Sometimes I joke, and sometimes I am serious that I can have a very anti-social streak in me.  Given the choice I would rather sit at home, watch sports and just shut out the world.  Yet, I am pretty active in social media circles, I work for one of the largest media companies in the world, I process 100’s of emails/day-seven days a week.  I am always communicating.

Last night, for the third or fourth time, I took the option to self-scan items at the Stop and Shop.  A)nd I don’t mean in the checkout lane without a cashier. I mean, getting a portable scanning gun when I walk into the store and a handful of bags, and then scanning the items off the shelf as I bag them.

A friend (the person I was talking to last night) and I have dubbed this “anti-social shopping.” And it is.  It keeps me from looking at anyone, chatting with anyone or even interacting with anyone.

Flash that against my Twitter stream-pretty aggressive in two way conversation.  Flash that against my commuting habbits, where generally I can chat away with anyone on the train on the way to or from work.  There is  a disconnect I think.

So, now I am thinking that there is a limit to the amount someone can communicate in a day or week–and rather than expanding my communications channels-I am re-channeling that effort.

Mind you, I am pretty sure the conversations on Twitter, Plurk, Social Median, Digg etc are far better than the idle chitter/chatter I would encounter at Stop and Shop–but I am just not sure how it all fits in.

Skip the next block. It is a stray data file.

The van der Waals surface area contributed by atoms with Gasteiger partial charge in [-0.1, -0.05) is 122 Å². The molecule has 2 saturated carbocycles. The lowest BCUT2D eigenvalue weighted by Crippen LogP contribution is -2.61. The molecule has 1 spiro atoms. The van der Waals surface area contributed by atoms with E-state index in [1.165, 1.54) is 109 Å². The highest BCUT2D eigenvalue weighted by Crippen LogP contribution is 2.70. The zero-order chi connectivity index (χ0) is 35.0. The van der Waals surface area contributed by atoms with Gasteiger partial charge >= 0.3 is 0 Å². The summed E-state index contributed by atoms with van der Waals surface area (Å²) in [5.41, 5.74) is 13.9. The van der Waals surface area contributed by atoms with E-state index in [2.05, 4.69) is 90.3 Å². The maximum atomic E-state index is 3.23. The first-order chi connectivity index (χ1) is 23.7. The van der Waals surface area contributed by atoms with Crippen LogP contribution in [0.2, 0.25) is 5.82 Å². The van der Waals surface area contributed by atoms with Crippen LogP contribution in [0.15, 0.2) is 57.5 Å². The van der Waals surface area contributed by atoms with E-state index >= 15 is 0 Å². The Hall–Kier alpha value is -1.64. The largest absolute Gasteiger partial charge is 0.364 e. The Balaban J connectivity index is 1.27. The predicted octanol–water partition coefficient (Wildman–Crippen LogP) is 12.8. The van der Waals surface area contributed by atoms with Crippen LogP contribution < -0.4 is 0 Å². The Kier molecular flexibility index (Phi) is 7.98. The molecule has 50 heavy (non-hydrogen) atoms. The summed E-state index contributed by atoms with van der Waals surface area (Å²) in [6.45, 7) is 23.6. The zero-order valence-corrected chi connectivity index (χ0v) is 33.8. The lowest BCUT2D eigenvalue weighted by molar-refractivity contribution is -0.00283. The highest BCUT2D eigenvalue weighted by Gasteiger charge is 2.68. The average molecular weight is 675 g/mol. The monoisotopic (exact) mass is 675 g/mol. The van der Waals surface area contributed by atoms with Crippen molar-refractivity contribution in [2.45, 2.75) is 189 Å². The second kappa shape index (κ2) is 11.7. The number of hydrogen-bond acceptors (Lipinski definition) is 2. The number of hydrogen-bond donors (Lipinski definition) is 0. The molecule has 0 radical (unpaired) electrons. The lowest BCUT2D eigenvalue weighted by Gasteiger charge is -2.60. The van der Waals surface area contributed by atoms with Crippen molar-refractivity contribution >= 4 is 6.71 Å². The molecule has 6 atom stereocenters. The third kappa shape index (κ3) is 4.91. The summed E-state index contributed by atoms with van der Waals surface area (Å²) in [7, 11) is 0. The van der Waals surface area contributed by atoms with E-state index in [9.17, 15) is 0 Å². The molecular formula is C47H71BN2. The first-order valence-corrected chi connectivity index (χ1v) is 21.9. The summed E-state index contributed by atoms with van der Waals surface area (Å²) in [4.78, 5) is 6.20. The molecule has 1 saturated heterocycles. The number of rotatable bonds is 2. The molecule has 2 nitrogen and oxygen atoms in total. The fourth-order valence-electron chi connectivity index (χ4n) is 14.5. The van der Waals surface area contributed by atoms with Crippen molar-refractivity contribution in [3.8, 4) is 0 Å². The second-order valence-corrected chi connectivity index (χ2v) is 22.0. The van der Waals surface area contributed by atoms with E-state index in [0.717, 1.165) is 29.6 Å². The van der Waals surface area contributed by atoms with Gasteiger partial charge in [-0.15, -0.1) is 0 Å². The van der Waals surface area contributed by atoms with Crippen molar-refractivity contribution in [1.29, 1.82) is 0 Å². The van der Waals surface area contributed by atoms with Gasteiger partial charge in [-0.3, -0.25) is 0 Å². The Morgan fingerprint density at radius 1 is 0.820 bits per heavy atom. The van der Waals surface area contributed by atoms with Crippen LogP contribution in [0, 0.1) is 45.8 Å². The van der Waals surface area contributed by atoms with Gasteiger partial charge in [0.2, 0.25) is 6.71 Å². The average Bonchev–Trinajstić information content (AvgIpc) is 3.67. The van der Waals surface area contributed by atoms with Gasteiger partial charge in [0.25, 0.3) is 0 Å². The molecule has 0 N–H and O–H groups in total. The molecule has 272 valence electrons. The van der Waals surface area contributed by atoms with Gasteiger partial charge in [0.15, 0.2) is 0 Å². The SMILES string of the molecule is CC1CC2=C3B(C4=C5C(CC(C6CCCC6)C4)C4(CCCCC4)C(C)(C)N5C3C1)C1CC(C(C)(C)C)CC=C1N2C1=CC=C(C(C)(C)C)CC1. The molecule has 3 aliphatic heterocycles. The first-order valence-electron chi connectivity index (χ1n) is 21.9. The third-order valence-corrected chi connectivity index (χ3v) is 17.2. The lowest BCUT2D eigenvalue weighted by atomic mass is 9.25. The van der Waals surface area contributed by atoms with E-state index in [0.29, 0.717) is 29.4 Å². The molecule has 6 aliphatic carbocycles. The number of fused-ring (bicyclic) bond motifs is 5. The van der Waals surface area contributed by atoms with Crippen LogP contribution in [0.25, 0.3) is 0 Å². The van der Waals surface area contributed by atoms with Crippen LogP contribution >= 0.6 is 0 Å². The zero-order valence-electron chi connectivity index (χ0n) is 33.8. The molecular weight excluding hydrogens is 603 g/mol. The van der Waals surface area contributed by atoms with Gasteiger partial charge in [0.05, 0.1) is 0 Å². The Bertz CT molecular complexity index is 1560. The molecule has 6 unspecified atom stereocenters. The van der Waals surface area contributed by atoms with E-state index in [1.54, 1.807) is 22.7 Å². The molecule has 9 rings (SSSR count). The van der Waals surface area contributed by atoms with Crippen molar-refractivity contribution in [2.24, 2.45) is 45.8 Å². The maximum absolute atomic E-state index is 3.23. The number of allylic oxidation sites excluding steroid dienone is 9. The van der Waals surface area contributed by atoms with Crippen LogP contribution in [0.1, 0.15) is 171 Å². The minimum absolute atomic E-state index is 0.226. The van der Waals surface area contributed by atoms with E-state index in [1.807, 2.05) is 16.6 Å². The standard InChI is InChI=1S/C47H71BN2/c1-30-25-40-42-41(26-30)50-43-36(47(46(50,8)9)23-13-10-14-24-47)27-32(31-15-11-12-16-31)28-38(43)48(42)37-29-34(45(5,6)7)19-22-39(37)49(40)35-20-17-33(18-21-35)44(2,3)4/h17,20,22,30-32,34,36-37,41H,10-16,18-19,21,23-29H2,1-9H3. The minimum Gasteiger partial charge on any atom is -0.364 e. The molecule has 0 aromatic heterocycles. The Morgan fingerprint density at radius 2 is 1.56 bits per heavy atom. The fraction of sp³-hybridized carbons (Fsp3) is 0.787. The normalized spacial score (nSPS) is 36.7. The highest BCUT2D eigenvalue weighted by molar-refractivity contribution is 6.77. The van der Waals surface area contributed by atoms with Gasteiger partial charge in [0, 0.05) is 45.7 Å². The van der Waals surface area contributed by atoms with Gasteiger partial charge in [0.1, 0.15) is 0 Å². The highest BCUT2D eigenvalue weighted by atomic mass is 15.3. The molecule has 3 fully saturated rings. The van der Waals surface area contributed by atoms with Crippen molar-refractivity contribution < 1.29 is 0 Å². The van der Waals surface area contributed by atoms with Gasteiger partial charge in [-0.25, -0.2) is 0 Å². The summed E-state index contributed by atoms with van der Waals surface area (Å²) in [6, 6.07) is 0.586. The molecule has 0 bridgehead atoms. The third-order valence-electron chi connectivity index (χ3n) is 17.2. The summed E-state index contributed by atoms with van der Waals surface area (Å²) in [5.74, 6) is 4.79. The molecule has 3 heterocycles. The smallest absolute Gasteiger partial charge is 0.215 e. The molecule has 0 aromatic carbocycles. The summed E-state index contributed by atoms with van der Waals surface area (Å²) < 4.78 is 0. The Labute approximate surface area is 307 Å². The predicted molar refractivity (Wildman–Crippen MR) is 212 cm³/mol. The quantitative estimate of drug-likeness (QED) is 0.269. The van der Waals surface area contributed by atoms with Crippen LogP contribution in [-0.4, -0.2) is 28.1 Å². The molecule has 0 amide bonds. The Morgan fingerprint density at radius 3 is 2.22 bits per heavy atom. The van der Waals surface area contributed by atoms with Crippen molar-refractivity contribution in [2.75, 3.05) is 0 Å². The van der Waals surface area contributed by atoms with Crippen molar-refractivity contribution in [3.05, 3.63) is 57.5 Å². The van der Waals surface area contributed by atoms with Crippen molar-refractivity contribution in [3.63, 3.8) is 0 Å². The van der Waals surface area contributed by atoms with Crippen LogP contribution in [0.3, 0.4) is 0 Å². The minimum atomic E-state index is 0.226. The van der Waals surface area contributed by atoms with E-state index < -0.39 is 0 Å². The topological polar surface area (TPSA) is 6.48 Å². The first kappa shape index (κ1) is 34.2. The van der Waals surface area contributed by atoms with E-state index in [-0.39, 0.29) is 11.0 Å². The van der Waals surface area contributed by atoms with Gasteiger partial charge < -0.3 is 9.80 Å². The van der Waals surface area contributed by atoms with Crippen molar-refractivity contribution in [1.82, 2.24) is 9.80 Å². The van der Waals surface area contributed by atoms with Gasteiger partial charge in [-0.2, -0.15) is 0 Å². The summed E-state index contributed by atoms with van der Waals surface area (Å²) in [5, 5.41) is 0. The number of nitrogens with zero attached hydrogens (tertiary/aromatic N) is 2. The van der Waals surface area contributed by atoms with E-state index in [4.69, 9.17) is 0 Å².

No changes planned-but perhaps I should find a way to study the communication paths I choose-and figure out which are more effective.; which are more fulfilling and which are simply to pass the time of day.

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News and Social Media Experience

So I am kicking it into gear today after 11 days in Hawaii-followed rule number one and did not take a five day week my first week back, although not sure I should have made the flight from Hawaii to NYC yesterday (a different blog post perhaps). But one of the interesting discoveries I made while vacationing (along with the whales, dolphins and volcanoes) is how beneficial being connected can be.

I was able to dip in and out of what was going on-and not just the usual back and forth banter with friends, "friends" and followers-but truly getting an update while on the go. Start with the first day we were on Ohahu. The national press corp is camped out on the same Waikiki beach we are on:

PE traveling press on the beach

So what, I shared a vacation spot with Barack Obama, right?

But then so much happended as well. Israel and Hamas renewed their long standing rivalry-and it played out in real time on Twitter. And the information-from eye witness accounts, -and eventwitter.com/israelconsulate all updated regularily. Made following and drawing my own conclusions about the events possible.

One of the areas (and its one I can change) that I found unfulfilling was how the major media companies used social media to get word out on the story. Too often it was a headline and a click through to a web site–very unfulfilling and automated. It did not have the feel of something that I needed to take action on. And even worse–being on the go, and living off my iPhone and BB, too many of these "major" media companies have crappy mobile experiences. My BB got locked up opening up a Java filled page. My iPhone took forever to open up full websites–its a crappy experience.